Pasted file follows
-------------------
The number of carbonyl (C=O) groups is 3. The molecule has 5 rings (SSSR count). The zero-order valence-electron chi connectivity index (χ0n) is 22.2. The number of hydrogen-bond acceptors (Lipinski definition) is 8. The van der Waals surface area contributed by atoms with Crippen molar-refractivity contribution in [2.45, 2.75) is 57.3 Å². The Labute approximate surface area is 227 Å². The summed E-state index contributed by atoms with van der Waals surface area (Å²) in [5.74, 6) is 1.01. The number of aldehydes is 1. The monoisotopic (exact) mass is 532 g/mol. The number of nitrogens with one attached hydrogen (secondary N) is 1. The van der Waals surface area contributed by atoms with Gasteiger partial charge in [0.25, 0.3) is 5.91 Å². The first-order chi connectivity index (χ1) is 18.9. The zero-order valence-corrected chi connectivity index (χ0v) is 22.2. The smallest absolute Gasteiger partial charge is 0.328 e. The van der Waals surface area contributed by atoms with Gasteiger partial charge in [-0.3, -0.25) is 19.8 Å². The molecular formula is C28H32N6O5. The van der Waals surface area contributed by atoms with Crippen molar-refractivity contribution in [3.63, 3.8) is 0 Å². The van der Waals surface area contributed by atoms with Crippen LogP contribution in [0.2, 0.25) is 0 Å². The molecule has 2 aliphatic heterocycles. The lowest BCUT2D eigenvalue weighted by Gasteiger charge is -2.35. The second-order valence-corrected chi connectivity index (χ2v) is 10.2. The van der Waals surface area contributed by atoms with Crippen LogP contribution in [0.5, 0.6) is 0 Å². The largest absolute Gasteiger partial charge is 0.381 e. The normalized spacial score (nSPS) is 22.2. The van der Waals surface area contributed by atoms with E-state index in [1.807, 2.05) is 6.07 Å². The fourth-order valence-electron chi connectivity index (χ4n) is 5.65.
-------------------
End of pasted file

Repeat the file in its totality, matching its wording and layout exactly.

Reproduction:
The number of carbonyl (C=O) groups is 3. The molecule has 5 rings (SSSR count). The zero-order valence-electron chi connectivity index (χ0n) is 22.2. The number of hydrogen-bond acceptors (Lipinski definition) is 8. The van der Waals surface area contributed by atoms with Crippen molar-refractivity contribution in [2.45, 2.75) is 57.3 Å². The Labute approximate surface area is 227 Å². The summed E-state index contributed by atoms with van der Waals surface area (Å²) in [5.74, 6) is 1.01. The number of aldehydes is 1. The monoisotopic (exact) mass is 532 g/mol. The number of nitrogens with one attached hydrogen (secondary N) is 1. The van der Waals surface area contributed by atoms with Gasteiger partial charge in [0.25, 0.3) is 5.91 Å². The first-order chi connectivity index (χ1) is 18.9. The zero-order valence-corrected chi connectivity index (χ0v) is 22.2. The smallest absolute Gasteiger partial charge is 0.328 e. The van der Waals surface area contributed by atoms with Gasteiger partial charge in [-0.3, -0.25) is 19.8 Å². The molecular formula is C28H32N6O5. The van der Waals surface area contributed by atoms with Crippen molar-refractivity contribution in [3.63, 3.8) is 0 Å². The van der Waals surface area contributed by atoms with Crippen LogP contribution in [0.2, 0.25) is 0 Å². The molecule has 2 aliphatic heterocycles. The lowest BCUT2D eigenvalue weighted by Gasteiger charge is -2.35. The second-order valence-corrected chi connectivity index (χ2v) is 10.2. The van der Waals surface area contributed by atoms with Crippen LogP contribution in [0.5, 0.6) is 0 Å². The largest absolute Gasteiger partial charge is 0.381 e. The normalized spacial score (nSPS) is 22.2. The van der Waals surface area contributed by atoms with E-state index in [1.807, 2.05) is 6.07 Å². The fourth-order valence-electron chi connectivity index (χ4n) is 5.65.